The Story of Sheena Waitkins
Through her family we have learnt more about Sheena. She was described as a ‘formidable character to the uninitiated’, although she had a tough exterior, most of all she is remembered for her kindness, intelligence and brilliant storytelling. She started her studies at Glasgow University, then later came to Sheffield and went on to Cambridge. After graduating, she had a wonderful scientific career that spanned 45 years and ended it as a teacher where she handed down her knowledge and wisdom to the next generation. Sheena was interested in local politics, using her retirement to immerse herself in it and was prepared to make herself unpopular for the greater good. A common theme throughout Sheena’s life was her generosity and care for those around her.
Thanks to Dr Waitkins’ generous legacy gift, students now entering the four-year Graduate Entry Medicine programme can now receive a scholarship to address a funding shortfall between available tuition loans and their first-year fees. Launched in 2019, the programme works to widen the number of students entering a medical degree from typical areas of low participation in higher education. It allows students, such as those with a degree in biomedical science or related medical subjects, to use their transferable medical skills and experience to fast-track straight into their second year at the Medical School.
One student benefiting from Sheena’s generosity is Beth, the eldest of 5 children, she wanted to study medicine from the age of 16 but due to circumstances at home was unable to get the A Level grades she needed. After taking a gap year as a care assistant she went on to study Medical Physiology at Nottingham, but missed the clinical practice and interactions with patients on the course. This led to her working as a medical secretary. Beth also gained valuable work experience as a clinical trials assistant working with colleagues to offer experimental treatments to COVID patients and following that is now a current student on the Graduate Entry Medicine programme at Sheffield. The scholarship has allowed Beth to replace her outdated laptop and begin driving lessons (both invaluable resources for her course) She is also considering taking a year out to complete a research project which is something she never imagined would be possible.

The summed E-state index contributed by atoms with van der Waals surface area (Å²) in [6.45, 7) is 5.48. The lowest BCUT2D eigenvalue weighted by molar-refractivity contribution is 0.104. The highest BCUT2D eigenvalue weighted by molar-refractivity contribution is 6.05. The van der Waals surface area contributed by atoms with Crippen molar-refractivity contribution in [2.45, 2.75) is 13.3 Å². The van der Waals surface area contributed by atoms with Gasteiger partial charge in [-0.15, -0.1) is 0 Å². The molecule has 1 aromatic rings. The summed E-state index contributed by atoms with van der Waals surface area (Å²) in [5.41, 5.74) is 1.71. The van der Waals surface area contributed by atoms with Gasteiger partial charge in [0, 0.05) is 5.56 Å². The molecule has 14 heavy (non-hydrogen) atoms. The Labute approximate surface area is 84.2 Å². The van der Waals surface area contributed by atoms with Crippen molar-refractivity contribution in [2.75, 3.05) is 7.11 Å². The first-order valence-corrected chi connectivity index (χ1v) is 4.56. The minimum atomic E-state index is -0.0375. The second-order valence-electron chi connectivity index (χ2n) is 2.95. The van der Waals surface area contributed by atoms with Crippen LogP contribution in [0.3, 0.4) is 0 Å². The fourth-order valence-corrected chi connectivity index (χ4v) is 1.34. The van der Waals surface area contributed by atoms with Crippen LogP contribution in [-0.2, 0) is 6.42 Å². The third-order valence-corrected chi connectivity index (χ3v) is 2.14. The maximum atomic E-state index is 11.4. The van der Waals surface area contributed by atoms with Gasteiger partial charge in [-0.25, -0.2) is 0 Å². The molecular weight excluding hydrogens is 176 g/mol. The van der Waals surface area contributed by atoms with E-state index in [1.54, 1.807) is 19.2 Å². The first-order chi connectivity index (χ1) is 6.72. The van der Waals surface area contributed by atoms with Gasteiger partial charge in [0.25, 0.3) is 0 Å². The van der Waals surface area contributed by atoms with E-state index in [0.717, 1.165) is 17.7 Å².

I would like to say thank you so much for this generosity. It has helped me with my studies and my life in general immensely and opened up possibilities that simply weren't there before.
Programme Lead for the new graduate-entry programme, Dr Shah Nawaz, said: “This is a new chapter for the Medical School here at the University of Sheffield. The fact that the University is able to support these students and provide those opportunities going forward for more young people to study medicine is vitally important. Widening access to our courses reflects the national requirement for increased numbers of doctors and fits with the University’s civic mission. It demonstrates that we are committed to investing back into the people of Sheffield by educating new generations of doctors who will care for our communities in the years to come. We are extremely grateful for Dr Waitkins’ support”.
My Aunt Sheena was the most amazing human being. She was the kindest, most generous woman you could ever hope to meet. I miss her so much, but her legacy lives on in the tremendous gift she has left to these students, and the incredible work they will go on to do.
Cara Clapham - Sheena’s niece
The University would like to thank Cara for the information she has provided to help contribute to this article.
If you would like to follow in Sheena’s footsteps and leave a gift in your Will to the University, please contact the University’s Legacy Officer, David Meadows, on 0114 222 1073 or email@example.com.